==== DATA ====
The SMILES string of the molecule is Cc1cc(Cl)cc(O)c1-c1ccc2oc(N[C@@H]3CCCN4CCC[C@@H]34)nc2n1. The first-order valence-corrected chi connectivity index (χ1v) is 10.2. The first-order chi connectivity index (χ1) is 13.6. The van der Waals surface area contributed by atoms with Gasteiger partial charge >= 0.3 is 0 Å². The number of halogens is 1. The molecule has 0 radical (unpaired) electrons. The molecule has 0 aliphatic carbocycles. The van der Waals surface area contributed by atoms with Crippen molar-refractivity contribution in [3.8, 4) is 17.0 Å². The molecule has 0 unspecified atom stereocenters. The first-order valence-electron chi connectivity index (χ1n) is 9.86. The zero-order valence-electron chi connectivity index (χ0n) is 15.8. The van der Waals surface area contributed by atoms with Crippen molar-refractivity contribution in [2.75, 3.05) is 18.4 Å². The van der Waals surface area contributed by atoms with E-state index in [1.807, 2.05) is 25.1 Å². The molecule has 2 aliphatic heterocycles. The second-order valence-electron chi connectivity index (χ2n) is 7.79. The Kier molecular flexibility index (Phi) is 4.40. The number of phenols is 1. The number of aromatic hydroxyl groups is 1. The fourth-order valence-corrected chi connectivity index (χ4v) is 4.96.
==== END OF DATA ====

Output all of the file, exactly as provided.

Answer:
The SMILES string of the molecule is Cc1cc(Cl)cc(O)c1-c1ccc2oc(N[C@@H]3CCCN4CCC[C@@H]34)nc2n1. The first-order valence-corrected chi connectivity index (χ1v) is 10.2. The first-order chi connectivity index (χ1) is 13.6. The van der Waals surface area contributed by atoms with Gasteiger partial charge >= 0.3 is 0 Å². The number of halogens is 1. The molecule has 0 radical (unpaired) electrons. The molecule has 0 aliphatic carbocycles. The van der Waals surface area contributed by atoms with Crippen molar-refractivity contribution in [3.8, 4) is 17.0 Å². The molecule has 0 unspecified atom stereocenters. The first-order valence-electron chi connectivity index (χ1n) is 9.86. The zero-order valence-electron chi connectivity index (χ0n) is 15.8. The van der Waals surface area contributed by atoms with Crippen molar-refractivity contribution in [2.75, 3.05) is 18.4 Å². The van der Waals surface area contributed by atoms with E-state index in [1.807, 2.05) is 25.1 Å². The molecule has 2 aliphatic heterocycles. The second-order valence-electron chi connectivity index (χ2n) is 7.79. The Kier molecular flexibility index (Phi) is 4.40. The number of phenols is 1. The number of aromatic hydroxyl groups is 1. The fourth-order valence-corrected chi connectivity index (χ4v) is 4.96.